“The public execution did not re-establish justice, it reactivated power. In the seventeenth century, and even in the early eighteenth century, it was not, therefore, with all its theatre of terror, a lingering hang-over from an earlier age. Its ruthlessness, its spectacle, its physical violence, its unbalanced play of forces, its meticulous ceremonial, its entire apparatus were inscribed in the political functioning of the penal system.”
–Michel Foucault, Discipline and Punish

Yakub Memon’s execution will, therefore, be no aberration of our penal system. It will be an exception that is meant precisely to enable the reproduction, through confirmation, of the norm of everydayness of terror that is modernity, and capital. Albeit one that now openly displays its irrational, exceptional and coercive kernel, thanks to this being its historically concrete moment of crisis.

This phenomenon is, therefore, nothing but the norm as an unconcealed and unconcealable neurotic symptom: the norm itself as the demonstration of the crisis of normativity and normalisation. As a result, it now comes across even in its appearance as the entirely arbitrary political functionality that founds, underpins and animates the economy/rationality of the modern penal system.

Hence, let not our outrage — that is produced by the scale and magnitude of the phenomenon at hand — blind us to that. For, that would also blind us to the reformist purport of liberal politics that lies at the heart of such outrage. Instead, let us temper that outrage into a steely resolve to exceed and abolish capital and the modern state — which is nothing but the grammar of capitalist social relations, or the qualitatively equalising and thus distributionist value-relation to be precise, in its institutional congealment. After all, it’s precisely this distributionist dimension of the law of value that, as far as the modern state in its liberal-democratic Indian specificity is concerned, is the objective material basis of the ideological dominance of, among other things, Islamophobia. The ideology that evidently informs the dogged pursuit of capital punishment for somebody such as Yakub Memon.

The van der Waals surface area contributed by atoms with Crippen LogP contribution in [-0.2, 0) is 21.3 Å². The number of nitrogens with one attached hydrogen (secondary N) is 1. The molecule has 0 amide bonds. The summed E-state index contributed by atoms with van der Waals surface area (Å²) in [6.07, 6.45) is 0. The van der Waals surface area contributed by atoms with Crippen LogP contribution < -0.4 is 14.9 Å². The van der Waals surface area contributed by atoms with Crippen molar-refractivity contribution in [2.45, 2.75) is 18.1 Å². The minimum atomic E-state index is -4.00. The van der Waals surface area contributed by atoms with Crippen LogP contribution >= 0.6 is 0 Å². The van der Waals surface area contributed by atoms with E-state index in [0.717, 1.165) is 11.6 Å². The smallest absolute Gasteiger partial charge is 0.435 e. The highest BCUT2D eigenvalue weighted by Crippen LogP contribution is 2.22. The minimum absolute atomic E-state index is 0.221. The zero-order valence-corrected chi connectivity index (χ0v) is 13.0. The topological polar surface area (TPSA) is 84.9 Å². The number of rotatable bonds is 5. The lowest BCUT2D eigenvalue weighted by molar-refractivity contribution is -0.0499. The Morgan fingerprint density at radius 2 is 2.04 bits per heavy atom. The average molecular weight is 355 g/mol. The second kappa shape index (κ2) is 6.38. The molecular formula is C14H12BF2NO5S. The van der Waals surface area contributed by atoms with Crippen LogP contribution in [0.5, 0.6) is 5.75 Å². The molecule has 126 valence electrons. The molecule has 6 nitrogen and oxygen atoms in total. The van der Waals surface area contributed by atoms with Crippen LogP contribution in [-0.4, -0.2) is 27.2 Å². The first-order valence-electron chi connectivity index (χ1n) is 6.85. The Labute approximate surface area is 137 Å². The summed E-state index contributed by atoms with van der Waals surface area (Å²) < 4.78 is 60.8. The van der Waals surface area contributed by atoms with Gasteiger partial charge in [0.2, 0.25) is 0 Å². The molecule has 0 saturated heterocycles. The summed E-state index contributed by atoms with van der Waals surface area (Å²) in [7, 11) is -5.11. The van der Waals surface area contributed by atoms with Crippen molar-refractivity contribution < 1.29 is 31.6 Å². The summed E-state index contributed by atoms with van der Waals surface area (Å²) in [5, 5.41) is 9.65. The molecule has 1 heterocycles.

In other words, let the cry for the abolition of death penalty, which has been sparked off by Yakub Memon’s imminent execution, not remain a weak human rights-based reactive demand placed on the Indian state. Let us strive, instead, to transform that cry into a strong call for constructing a concretely collective political project that seeks, in the here and now, to determinately abolish the state. For, the modern state in being the embodiment and operationalisation of the rule of law is genetically programmed to do precisely that which it currently seeks to accomplish in the specificity of its Indian incarnation: reinforce its monopoly over violence by re-establishing the slave-morality of ressentiment (revenge) as justice.

This is, clearly, a juridico-legal morality that is, therefore, an inseparable and integral ideological dimension of the capitalist social formation constitutive of the structure of mutual competition for domination, and its reproduction. To not grasp that and to insist on envisaging the abolition of death penalty as a human rights-based demand amounts to a blundering failure to recognise that the Benjaminian “divine” or “law-unraveling violence” rests in an embryonic form within this cry for the abolition of death penalty. And to not recognise that is to already repress that potential and distort it into “lawmaking violence”, which faces off “law-preserving violence” of the state merely as its constitutive antithesis. Not for nothing does such human rights-based ‘politics’ presuppose the conceptual and thus concrete validity of the modern state — and the juridico-legal social formation of which such a state is both an effect and reinforcing cause — that it ‘confronts’ with its politics of demand. In the ultimate analysis, such politics ends up, not surprisingly, reinforcing and reproducing the condition of possibility of precisely those enormities it claims to want to eliminate.

So, let’s not allow our outrage to be a cathartic expenditure and exhaustion of politics. Rather, let it simmer like a slow fire over which we forge the concrete strategy of how (our) red ‘terror’ can emerge with full antagonistic force against the epochal social power that orientates and articulates the continuous norming and normalisation of (their) white terror.

The essence of what one has articulated here in a hurriedly clumsy manner is put forth with elegance and aphoristic precision by Walter Benjamin in the last two sentences of his VIII thesis on philosophy of history: “The current amazement that the things we are experiencing are ‘still’ possible in the twentieth century is not philosophical. This amazement is not the beginning of knowledge — unless it is the knowledge that the view of history which gives rise to it is untenable.”